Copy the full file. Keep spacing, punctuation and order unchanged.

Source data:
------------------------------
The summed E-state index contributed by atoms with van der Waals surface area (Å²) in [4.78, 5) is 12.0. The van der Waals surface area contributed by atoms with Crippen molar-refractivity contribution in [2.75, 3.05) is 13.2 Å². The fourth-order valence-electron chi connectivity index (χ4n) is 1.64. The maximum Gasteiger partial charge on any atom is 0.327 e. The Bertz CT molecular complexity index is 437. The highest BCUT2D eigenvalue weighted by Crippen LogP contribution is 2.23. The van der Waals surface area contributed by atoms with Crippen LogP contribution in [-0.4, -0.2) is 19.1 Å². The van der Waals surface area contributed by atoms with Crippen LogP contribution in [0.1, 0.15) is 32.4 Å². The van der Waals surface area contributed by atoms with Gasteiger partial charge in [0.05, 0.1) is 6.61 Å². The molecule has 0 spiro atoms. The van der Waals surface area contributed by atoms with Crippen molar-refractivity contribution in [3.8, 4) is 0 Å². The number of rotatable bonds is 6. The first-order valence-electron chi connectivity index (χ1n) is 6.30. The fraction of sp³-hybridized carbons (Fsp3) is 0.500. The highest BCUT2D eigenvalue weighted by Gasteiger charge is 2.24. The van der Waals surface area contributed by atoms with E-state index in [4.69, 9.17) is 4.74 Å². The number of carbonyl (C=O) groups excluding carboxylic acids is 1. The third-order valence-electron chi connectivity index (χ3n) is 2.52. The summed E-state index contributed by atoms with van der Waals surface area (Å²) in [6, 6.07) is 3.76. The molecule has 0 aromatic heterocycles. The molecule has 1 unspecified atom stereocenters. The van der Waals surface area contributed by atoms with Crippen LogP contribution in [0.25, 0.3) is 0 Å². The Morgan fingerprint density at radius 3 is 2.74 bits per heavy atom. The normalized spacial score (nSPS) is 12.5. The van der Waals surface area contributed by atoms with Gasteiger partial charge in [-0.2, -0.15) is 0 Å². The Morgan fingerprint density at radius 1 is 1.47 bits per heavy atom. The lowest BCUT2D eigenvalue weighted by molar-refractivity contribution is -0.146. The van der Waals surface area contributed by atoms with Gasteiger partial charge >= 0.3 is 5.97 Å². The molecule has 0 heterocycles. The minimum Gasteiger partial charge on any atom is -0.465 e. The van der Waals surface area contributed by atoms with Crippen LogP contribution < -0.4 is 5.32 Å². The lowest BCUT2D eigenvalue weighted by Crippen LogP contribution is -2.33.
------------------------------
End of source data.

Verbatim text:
The summed E-state index contributed by atoms with van der Waals surface area (Å²) in [4.78, 5) is 12.0. The van der Waals surface area contributed by atoms with Crippen molar-refractivity contribution in [2.75, 3.05) is 13.2 Å². The fourth-order valence-electron chi connectivity index (χ4n) is 1.64. The maximum Gasteiger partial charge on any atom is 0.327 e. The Bertz CT molecular complexity index is 437. The highest BCUT2D eigenvalue weighted by Crippen LogP contribution is 2.23. The van der Waals surface area contributed by atoms with Crippen LogP contribution in [-0.4, -0.2) is 19.1 Å². The van der Waals surface area contributed by atoms with Crippen LogP contribution in [0.1, 0.15) is 32.4 Å². The van der Waals surface area contributed by atoms with Gasteiger partial charge in [0.05, 0.1) is 6.61 Å². The molecule has 0 spiro atoms. The van der Waals surface area contributed by atoms with Crippen molar-refractivity contribution in [3.8, 4) is 0 Å². The number of rotatable bonds is 6. The first-order valence-electron chi connectivity index (χ1n) is 6.30. The fraction of sp³-hybridized carbons (Fsp3) is 0.500. The highest BCUT2D eigenvalue weighted by Gasteiger charge is 2.24. The van der Waals surface area contributed by atoms with E-state index in [4.69, 9.17) is 4.74 Å². The number of carbonyl (C=O) groups excluding carboxylic acids is 1. The third-order valence-electron chi connectivity index (χ3n) is 2.52. The summed E-state index contributed by atoms with van der Waals surface area (Å²) in [6, 6.07) is 3.76. The molecule has 0 aromatic heterocycles. The molecule has 1 unspecified atom stereocenters. The van der Waals surface area contributed by atoms with Crippen LogP contribution in [0.25, 0.3) is 0 Å². The Morgan fingerprint density at radius 3 is 2.74 bits per heavy atom. The normalized spacial score (nSPS) is 12.5. The van der Waals surface area contributed by atoms with Gasteiger partial charge in [-0.2, -0.15) is 0 Å². The Morgan fingerprint density at radius 1 is 1.47 bits per heavy atom. The lowest BCUT2D eigenvalue weighted by molar-refractivity contribution is -0.146. The van der Waals surface area contributed by atoms with Gasteiger partial charge >= 0.3 is 5.97 Å². The molecule has 0 heterocycles. The minimum Gasteiger partial charge on any atom is -0.465 e. The van der Waals surface area contributed by atoms with Crippen LogP contribution < -0.4 is 5.32 Å². The lowest BCUT2D eigenvalue weighted by Crippen LogP contribution is -2.33.